OLEDs - Overhyped and Over Priced.
If you have heard of Motorola’s Nexus One handset, you probably know that it supports Google’s Android operating system. What you are less likely to know is that it sports an Oled - organic light emitting diode - screen. Oled screens are supposed to be brighter and have a wider viewing angle than conventional LCD screens. Last year, 15 mobile handsets, supplied by Samsung, Nokia and Sony Ericsson, were equipped with Oled screens. Few people know this and fewer people care.
According to Display Search, the leading independent experts on screen technologies, in 2008, the global market for Oled was worth $600m. The two companies offering the most exposure to Oled are Universal Display (PANL US), and DS Hi Metal Display (077600 KS).
Samsung SDI, which has a 50/50 joint venture with Samsung Electronics, also offers exposure. LG Display and AUO of Taiwan are two of the other leading Oled wannabes. For each of these quoted companies, Oled is a miniscule part of sales.
In the last two weeks, Sony announced that it was closing its Oled effort because of technical problems. Oled screens work fine for the small screens used in mobile phones unfortunately, they are between three to five years away from prime time as far as TVs are concerned. More worrying are the latest results of an independent test carried out by Displaymate, which found that for all the excitement, the Oled screen on the new Nexus was inferior to the conventional LCD screen found on Apple’s iPhone. Oled’s and most other hardware innovations are a side issue. In the era of the Smart Paradigm, content, applications and brand determine the success of a product. This is bad news for Asian handset makers who depend on hardware innovations to make their products stand out.
Besides the brighter colours and the greater viewing angle, Oled technology will, one day, be cheaper than TFT LCD screens to produce. To understand why, a basic comparison of the two technologies will suffice. TFT LCD is made by laying an array of thin film transistors upon a glass substrate. Then, when an electrical current is applied to this matrix, some of the transistors are turned on while others remain turned off. This combination of on and off transistors create pixels, which are the basic element of any electronically created video, or picture.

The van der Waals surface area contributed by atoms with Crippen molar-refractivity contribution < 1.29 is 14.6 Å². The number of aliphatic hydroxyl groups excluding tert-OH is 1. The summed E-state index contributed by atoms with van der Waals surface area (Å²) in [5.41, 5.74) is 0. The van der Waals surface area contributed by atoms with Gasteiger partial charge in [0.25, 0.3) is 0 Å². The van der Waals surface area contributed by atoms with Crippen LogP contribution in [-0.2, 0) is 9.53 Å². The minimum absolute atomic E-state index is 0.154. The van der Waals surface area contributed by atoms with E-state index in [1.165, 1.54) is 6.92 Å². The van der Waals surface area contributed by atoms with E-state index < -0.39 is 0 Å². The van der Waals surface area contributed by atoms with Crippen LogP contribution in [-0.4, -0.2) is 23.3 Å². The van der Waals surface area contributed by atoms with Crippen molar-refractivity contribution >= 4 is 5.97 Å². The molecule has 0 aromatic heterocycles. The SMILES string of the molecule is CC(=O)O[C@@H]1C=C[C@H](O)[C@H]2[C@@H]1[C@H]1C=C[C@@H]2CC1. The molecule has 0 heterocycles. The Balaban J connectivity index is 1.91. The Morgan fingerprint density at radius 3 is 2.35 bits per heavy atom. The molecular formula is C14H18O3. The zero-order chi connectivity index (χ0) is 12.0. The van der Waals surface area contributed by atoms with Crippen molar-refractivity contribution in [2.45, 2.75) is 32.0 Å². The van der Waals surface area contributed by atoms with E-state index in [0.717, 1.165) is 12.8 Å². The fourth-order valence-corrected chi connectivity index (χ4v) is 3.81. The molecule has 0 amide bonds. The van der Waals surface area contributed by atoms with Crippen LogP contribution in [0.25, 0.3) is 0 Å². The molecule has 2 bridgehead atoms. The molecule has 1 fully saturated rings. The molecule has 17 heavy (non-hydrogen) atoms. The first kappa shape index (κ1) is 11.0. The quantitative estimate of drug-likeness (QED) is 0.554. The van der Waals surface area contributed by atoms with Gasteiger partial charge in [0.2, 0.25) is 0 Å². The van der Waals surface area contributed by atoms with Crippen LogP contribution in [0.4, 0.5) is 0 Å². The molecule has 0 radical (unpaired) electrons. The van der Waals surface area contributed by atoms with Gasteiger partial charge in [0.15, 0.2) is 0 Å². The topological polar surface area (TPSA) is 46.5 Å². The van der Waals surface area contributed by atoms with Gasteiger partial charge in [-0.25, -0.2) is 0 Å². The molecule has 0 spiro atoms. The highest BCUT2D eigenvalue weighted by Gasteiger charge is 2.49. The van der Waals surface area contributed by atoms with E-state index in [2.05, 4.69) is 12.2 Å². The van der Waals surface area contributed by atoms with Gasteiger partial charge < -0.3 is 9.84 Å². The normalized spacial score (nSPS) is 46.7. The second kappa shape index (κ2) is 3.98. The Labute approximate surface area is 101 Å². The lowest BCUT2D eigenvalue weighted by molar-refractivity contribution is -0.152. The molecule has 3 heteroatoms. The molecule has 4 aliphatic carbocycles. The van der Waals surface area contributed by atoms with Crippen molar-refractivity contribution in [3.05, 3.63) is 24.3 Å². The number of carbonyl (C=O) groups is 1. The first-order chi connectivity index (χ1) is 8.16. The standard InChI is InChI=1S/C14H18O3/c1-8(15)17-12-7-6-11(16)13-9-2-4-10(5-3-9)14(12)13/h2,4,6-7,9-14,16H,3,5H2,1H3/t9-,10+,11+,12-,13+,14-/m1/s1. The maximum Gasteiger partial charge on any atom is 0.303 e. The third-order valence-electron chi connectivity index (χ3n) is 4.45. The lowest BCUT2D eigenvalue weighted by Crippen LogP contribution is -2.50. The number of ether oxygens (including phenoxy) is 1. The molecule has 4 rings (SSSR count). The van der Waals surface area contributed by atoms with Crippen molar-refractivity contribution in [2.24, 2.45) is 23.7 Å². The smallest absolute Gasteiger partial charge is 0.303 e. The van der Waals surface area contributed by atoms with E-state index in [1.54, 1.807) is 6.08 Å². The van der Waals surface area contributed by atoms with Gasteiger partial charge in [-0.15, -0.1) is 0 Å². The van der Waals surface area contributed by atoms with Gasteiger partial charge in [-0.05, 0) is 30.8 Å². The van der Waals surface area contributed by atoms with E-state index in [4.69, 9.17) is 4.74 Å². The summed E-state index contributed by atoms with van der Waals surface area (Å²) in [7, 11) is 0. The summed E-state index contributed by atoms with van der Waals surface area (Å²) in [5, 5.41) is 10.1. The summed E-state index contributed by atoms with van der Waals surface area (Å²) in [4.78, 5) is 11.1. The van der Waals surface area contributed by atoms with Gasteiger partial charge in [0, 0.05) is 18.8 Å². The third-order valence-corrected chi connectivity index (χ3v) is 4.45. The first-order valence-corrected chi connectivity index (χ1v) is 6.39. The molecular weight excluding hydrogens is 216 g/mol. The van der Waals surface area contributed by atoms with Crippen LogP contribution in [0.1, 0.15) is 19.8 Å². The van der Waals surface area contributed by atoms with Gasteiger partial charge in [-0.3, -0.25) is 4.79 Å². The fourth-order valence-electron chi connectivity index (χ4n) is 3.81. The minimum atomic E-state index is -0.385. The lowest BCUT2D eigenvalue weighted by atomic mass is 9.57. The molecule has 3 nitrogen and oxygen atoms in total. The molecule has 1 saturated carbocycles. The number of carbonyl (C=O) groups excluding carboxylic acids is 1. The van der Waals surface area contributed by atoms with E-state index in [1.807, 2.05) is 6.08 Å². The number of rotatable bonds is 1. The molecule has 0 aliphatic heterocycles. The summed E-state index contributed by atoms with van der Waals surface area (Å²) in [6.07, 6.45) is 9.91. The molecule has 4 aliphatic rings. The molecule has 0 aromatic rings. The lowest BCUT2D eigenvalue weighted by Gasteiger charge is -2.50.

Like a TFT LCD, an Oled screen also requires a back pane, but instead of a matrix of thin film transistors a layer of organic diodes are deposited. When an electrical current is applied to the back pane the organic diodes emit different coloured lights.
A TFT LCD screen requires a back light source, which increasingly is supplied by LEDs; in addition, various colour filters have to be applied to the glass. Non of this is required in an Oled screen, which is why the technology promises, one day, to be cheaper to produce. In addition, to cheapness, Oled screens are thinner, consume less power and eventually will be flexible. What’s not to like?
Unfortunately, the technical problems behind creating Oled are daunting, which is why Japanese manufacturers, such as Sony and Kyocera, have either abandoned or moth balled their Oled efforts. For the time being, Oled screens are expensive, as a quick analysis of the handset market will underline.
Today, an Oled screen in a mobile handset costs about 50% more than a comparable LCD screen. Even by 2013, it is believed that Oled screens will still be 8% to 10% more expensive than LCD screens. For televisions the comparisons are worse. By next year the production cost of a 42 inch Oled TV panel is expected, according to standard industry estimates, to be 73% more costly than LCD. By 2013, Oled screens will still be almost 40% more costly than LCD. Therefore, Oled is unlikely to be a significant feature in the TV market before the second half of the current decade. This is why Sony has just withdrawn from the market.
Oled, therefore, will remain a side issue for a few more years. Any investor wishing to keep abreast of Oled should monitor Universal Display in the US. This company is the world’s leading supplier of both Oled intellectual property and the chemicals used to make the diodes. In particular, Universal Display is a leading supplier to the Samsung joint venture that is currently the biggest producer of Oled screens for smart phones.